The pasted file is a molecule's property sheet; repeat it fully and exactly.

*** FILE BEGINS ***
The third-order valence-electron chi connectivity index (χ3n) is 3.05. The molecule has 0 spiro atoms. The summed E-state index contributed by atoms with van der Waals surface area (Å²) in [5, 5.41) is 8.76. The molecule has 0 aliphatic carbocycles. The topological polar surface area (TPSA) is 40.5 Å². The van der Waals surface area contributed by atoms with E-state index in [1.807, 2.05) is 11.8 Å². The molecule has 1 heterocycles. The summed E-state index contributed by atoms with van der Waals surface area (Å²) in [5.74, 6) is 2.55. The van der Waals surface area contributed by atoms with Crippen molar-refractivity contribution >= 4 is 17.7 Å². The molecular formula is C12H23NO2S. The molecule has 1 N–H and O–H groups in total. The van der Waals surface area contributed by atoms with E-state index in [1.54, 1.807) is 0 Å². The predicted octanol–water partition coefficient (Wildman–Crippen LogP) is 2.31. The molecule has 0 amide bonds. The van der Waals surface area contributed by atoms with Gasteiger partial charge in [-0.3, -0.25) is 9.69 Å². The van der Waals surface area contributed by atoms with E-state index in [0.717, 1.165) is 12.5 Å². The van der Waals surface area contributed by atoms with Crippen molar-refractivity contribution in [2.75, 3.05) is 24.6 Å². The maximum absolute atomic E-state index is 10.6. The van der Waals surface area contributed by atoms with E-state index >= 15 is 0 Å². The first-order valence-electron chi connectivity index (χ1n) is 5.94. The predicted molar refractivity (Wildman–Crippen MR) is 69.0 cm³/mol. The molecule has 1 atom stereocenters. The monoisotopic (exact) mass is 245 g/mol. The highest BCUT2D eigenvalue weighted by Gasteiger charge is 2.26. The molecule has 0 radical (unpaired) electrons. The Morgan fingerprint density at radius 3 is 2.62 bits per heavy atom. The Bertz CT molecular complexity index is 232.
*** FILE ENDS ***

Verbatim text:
The third-order valence-electron chi connectivity index (χ3n) is 3.05. The molecule has 0 spiro atoms. The summed E-state index contributed by atoms with van der Waals surface area (Å²) in [5, 5.41) is 8.76. The molecule has 0 aliphatic carbocycles. The topological polar surface area (TPSA) is 40.5 Å². The van der Waals surface area contributed by atoms with E-state index in [1.807, 2.05) is 11.8 Å². The molecule has 1 heterocycles. The summed E-state index contributed by atoms with van der Waals surface area (Å²) in [5.74, 6) is 2.55. The van der Waals surface area contributed by atoms with Crippen molar-refractivity contribution >= 4 is 17.7 Å². The molecular formula is C12H23NO2S. The molecule has 1 N–H and O–H groups in total. The van der Waals surface area contributed by atoms with E-state index in [1.54, 1.807) is 0 Å². The predicted octanol–water partition coefficient (Wildman–Crippen LogP) is 2.31. The molecule has 0 amide bonds. The van der Waals surface area contributed by atoms with Gasteiger partial charge in [-0.3, -0.25) is 9.69 Å². The van der Waals surface area contributed by atoms with E-state index in [0.717, 1.165) is 12.5 Å². The van der Waals surface area contributed by atoms with Crippen molar-refractivity contribution in [2.75, 3.05) is 24.6 Å². The maximum absolute atomic E-state index is 10.6. The van der Waals surface area contributed by atoms with E-state index >= 15 is 0 Å². The first-order valence-electron chi connectivity index (χ1n) is 5.94. The predicted molar refractivity (Wildman–Crippen MR) is 69.0 cm³/mol. The molecule has 1 atom stereocenters. The monoisotopic (exact) mass is 245 g/mol. The highest BCUT2D eigenvalue weighted by Gasteiger charge is 2.26. The molecule has 0 radical (unpaired) electrons. The Morgan fingerprint density at radius 3 is 2.62 bits per heavy atom. The Bertz CT molecular complexity index is 232.